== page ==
3. Add the rice and 500ml boiling water, reduce to a simmer then cover and cook for 10 minutes
  4. Cut the fish into chunks and add to the rice with the peas and cook for another 5 minutes
  5. Leave to stand, covered, for 5 minutes
  6. Meanwhile hard-boil the eggs
  7. Divide the rice mixture between 4 bowls
  8. Cut the eggs into quarters and scatter over the rice

Random acts of kindness

The lockdown presents an opportunity to think of ways to make life a little easier for everyone. This can be anything from saying ‘hello’ to strangers when you pass them on the other side of the pavement – or whatever two metres is, to checking up on people you maybe haven’t spoken to for a while with a phone call or even a letter! Or it could be making some biscuits (I’ve just discovered a cookie recipe with only three ingredients – coming soon) or growing some plants and taking them to a neighbour.

A less random way to show kindness is through volunteering. We all know the benefits of volunteering to others, but most people agree they get as much out of it as they put in – above is a little reminder of what’s in it for you.

Until next time, be kind to yourself and others,

See other posts in this “Happy at home” series here

Happy at home #7 – community connections

Are you, like me, slightly confused by the messages coming out through the mass media about what we should/ shouldn’t be doing to keep safe? If so, I suspect we’re not alone.

To avoid adding to the confusion, I want to make clear that, while the theme for this week’s mailing is ‘community connections’ this DOESN’T mean you rush out and hug your neighbour. But it does mean thinking about creating, renewing, building and sustaining contact with people around you, in safe ways, not just for now but also for after the pandemic is contained.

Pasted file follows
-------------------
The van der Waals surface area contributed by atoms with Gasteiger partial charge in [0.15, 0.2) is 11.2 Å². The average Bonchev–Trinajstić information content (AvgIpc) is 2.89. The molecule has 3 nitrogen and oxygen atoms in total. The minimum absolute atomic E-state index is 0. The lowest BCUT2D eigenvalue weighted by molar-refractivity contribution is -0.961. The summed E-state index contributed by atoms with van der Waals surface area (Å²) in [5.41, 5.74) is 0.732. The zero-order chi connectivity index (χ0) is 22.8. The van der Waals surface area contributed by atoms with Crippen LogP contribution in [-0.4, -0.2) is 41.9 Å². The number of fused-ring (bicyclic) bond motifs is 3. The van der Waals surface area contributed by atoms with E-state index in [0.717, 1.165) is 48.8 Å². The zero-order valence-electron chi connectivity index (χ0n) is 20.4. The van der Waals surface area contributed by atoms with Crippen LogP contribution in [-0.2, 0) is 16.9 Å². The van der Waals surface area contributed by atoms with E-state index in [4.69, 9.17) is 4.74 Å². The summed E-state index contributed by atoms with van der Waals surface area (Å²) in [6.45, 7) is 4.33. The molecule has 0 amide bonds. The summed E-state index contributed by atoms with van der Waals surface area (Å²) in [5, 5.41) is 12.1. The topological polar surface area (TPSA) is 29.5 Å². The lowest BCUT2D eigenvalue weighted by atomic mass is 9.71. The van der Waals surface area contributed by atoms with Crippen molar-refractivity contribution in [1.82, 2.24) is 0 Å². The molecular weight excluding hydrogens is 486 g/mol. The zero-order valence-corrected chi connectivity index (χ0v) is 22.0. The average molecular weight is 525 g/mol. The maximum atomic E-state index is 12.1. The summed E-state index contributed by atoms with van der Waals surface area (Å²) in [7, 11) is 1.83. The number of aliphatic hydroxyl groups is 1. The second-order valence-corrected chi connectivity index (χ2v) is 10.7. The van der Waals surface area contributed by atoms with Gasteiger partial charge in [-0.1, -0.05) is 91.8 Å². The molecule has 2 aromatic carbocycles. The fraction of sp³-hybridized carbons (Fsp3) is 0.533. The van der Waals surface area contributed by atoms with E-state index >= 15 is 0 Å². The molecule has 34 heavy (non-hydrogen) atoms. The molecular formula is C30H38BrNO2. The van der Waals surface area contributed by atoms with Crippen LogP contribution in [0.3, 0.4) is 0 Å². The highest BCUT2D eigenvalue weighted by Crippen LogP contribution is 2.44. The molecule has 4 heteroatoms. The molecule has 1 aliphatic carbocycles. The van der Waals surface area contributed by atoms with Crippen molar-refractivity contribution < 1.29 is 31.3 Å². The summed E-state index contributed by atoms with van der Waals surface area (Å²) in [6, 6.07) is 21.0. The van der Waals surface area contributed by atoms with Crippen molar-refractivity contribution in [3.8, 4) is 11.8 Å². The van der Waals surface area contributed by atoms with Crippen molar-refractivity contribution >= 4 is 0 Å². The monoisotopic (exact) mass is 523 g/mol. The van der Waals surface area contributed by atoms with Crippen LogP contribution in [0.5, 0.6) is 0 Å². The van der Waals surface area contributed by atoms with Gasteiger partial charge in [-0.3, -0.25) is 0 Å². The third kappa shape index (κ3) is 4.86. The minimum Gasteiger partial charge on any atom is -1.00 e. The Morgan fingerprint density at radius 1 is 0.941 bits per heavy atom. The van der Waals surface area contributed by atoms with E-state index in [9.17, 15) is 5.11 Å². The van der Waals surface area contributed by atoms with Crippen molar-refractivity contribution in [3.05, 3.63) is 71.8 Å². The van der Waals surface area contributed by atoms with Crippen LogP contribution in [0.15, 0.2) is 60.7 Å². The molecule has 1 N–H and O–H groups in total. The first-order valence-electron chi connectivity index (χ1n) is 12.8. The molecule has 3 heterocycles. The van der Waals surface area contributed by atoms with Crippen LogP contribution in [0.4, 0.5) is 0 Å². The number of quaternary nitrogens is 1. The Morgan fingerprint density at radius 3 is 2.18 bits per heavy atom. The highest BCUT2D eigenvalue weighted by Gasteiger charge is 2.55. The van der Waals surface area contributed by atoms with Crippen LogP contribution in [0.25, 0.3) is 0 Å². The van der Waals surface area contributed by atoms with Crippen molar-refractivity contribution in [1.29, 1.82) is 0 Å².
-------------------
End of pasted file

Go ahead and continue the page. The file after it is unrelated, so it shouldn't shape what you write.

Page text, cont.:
I do feel that lockdown is an opportunity/ excuse to do things we would never have considered even three months ago. For me, this is watching the natural world at close quarters online via live webcams around the world (even the universe) and sharing recipes.

Face coverings

Talking of confusion, I’m sure we’ll all going to get confused about whether we should wear face coverings and if so, what kind. Luckily those fine folk at the Institute of Making have come up with some answers to ‘frequently asked questions’ about face masks here

The Institute have calculated that if mask wearing was enforced for a year in the UK and everyone wore one disposable mask a day, that would create 66,000 tonnes of contaminated plastic waste. A good reason to make your own and, if you decide to give that a go, you may remember I sent two instructional tutorials in my 27.4.20 mailing (and here’s a link to one that doesn’t involve sewing

Helping others

We’re all in this together, but we’re not all in the same boat… which means giving and taking according to our needs.  This is a link to an article with 10 ways to help others You’ll see the suggestions are for both on and offline connections.

Getting support

This is about staying safe – by making the most of legitimate sources of support and avoiding the multitude of online scams doing the rounds.

For local support to meet more general needs, don’t forget the NextDoor neighbourhood hub It’s an online social platform – so not everyone can get access – but if you have IT you can register for free and it’s quite straightforward.

Sharing: get or give free items in your community (I can’t remember the last time I bought a TV) by signing up online for free with a local Freegle Group. – there will be a Freegle group near you. Note: you’ll be expected to pick up an item if you’re receiving it – so you may need transport and do observe safe distancing on the doorstep.

Recipe of the week: Talking of sharing, you won’t want to share this Tea Loaf when it comes straight out of the oven – it’s very tasty!


12oz / 350g sultanas or currants (or a mix of both)                                                   8oz / 225g light brown sugar                    ½ pint / 300ml strong hot black tea  10oz / 275g self-raising flour                    1 egg (beaten)